CJIA Airport to miss deadline for expansion completion

David Patterson

The US$150M Cheddi Jagan International Airport (CJIA) expansion project  will not be completed by the proposed December 31st 2017 deadline but works are forging ahead and Minister of Public Infrastructure David Patterson yesterday assured of a “sometime soon in 2018” completion.

“We had to push back a couple of things because we are putting in two air bridges and those things like that which is ongoing and which wasn’t in there,” Patterson yesterday told Stabroek News when asked for an update on the works and if it would be completed in time for the promised year-end deadline.

Patterson explained that in his 2018 Budget presentation today he will go into detail about the project and why the works would not be completed in time.

Nonetheless, he assured that the completion is “in place for 2018”.

The Timehri facility is set to be transformed upon completion of the project. The runway will be extended from 7,500 feet to 10,800 feet, and there will also be a new Arrivals Terminal Building, two boarding bridges, with the provision to install another two at a later stage, a renovated Departures Terminal, additional duty-free shops and increased parking facilities.

The APNU+AFC government while in opposition had been critical of the project and had voted against funding for it in light of their concerns about the high cost to taxpayers and the potential relocation of some 1,500 residents of the Timehri North area.

But when it took office in 2015 the project was re-examined and after week-long discussions with the contractor, the decision was made to move forward with extensions and renovations rather than demolition and rebuilding, resulting in better value for money.

A one-week-long discussion with contractor, China Harbour and Engineering Company Limited (CHEC) resulted in a US$46.8M claim made by the company being reduced to roughly half of the amount. Some of the issues responsible for the claim included design changes and cost overruns.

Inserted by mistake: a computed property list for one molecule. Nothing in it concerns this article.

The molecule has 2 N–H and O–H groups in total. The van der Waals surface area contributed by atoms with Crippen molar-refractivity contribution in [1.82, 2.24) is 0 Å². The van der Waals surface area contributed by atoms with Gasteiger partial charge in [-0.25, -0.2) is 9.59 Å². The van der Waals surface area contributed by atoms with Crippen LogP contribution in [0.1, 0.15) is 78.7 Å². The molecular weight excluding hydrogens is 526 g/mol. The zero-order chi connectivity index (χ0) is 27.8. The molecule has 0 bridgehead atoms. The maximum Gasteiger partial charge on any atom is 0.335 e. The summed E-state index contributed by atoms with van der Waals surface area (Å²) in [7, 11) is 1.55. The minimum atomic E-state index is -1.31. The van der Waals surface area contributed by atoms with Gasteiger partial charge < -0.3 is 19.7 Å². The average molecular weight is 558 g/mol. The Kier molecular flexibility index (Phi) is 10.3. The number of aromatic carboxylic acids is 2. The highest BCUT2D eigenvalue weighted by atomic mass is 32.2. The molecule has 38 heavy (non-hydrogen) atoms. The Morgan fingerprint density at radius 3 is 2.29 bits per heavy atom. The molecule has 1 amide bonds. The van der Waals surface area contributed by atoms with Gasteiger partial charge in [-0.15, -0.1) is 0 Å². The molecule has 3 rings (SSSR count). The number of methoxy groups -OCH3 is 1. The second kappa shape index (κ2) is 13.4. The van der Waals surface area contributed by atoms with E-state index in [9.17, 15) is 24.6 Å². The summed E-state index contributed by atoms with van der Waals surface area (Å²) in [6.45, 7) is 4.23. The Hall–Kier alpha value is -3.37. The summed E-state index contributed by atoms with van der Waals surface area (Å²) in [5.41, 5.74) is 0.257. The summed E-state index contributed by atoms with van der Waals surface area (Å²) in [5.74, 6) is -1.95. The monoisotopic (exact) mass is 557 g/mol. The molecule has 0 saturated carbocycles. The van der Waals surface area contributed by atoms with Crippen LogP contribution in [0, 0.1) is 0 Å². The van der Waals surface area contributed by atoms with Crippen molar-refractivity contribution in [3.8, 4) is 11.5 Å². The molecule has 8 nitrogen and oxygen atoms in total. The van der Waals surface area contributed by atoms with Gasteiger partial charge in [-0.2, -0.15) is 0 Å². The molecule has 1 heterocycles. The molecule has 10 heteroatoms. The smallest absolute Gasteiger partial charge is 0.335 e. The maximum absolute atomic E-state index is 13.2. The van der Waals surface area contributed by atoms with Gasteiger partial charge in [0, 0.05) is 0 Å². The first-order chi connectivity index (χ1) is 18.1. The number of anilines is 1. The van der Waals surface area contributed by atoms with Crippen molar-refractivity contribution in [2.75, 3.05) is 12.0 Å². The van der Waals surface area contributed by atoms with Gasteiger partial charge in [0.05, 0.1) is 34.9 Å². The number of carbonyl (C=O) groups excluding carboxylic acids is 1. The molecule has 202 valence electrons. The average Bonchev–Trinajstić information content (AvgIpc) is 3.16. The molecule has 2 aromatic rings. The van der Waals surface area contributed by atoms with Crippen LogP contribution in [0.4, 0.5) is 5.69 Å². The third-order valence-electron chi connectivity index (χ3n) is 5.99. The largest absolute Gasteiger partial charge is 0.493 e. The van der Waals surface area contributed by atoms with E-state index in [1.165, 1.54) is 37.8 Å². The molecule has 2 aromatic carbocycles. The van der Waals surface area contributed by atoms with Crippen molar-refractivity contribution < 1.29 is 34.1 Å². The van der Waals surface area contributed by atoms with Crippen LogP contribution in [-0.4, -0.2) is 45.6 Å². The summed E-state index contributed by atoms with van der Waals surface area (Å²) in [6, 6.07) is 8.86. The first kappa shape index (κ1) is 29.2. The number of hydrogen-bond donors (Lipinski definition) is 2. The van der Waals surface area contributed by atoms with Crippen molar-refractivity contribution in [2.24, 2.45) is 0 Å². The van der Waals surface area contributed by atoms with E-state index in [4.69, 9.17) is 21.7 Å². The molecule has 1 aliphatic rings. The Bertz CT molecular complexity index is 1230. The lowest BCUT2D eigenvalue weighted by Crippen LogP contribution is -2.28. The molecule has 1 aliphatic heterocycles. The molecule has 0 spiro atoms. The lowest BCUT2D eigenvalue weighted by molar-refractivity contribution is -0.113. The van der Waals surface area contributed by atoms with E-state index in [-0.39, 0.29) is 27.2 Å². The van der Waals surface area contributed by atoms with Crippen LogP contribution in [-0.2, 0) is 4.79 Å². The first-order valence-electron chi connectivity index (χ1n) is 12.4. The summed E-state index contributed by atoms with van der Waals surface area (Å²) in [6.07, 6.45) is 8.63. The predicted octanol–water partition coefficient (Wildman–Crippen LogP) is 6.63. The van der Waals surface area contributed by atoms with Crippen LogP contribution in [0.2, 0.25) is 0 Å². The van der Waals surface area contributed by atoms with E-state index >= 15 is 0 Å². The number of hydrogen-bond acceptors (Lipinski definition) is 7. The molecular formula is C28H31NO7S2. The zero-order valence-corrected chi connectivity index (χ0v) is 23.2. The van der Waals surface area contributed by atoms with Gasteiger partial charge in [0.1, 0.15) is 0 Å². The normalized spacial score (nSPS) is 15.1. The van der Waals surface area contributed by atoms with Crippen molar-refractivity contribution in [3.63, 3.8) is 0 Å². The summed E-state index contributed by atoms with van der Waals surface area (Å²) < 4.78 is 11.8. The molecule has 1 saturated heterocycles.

Patterson had said then that a cap of US$23.7M could not be exceeded, inclusive of all variations and designs for the proposed work.

Prior to the discussions with CHEC, Patterson had told Stabroek News that the ballooning cost for the project was not fiscally realistic and indicated that it should cost less than US$150M.

“Cabinet has said that we will continue the runway and upgrade of the terminal but all must fall under US$150M, that is the only way,” Patterson had said.

The contractor had not been keen on expansion of the current departures terminal and was instead pursuing a new terminal building under the contract.

Patterson noted that the work under the revised terms included the extension of the 7,500 ft-long runway to 10,800 ft, renovation of the terminal buildings, the provision of navigational aids, and the relocation of not more than 15 residences. The establishment of a commercial mall and expansion of the parking lot are also expected as part of the project.

Last year October, MPI had reason to meet with CHEC again but it was to discuss several unsatisfactory areas and key among them was the lagging of works.

Other areas included but were not limited to  the final submission of the construction drawings for the new arrivals terminal building, the timely delivery of concrete onsite, the Ministry’s proposed fast-tracking of the project via simultaneous works to the runway/new arrivals terminal building and renovations of the existing departures terminal building.

Also singled out were discussions pertaining to the procurement schedule for equipment and a generator room and fire station.

It was the Ministry of Public Infrastructure which had proposed to CHEC that works on the new arrivals terminal be conducted in parallel with works on the existing building and runway. This proposal they had said, would require additional manpower and equipment to achieve the December 2017 deadline.

It was explained that while the US$150M project has been modified to be a smaller size of the original plan, the end-of-year deadline still seems unrealistic.

Around the Web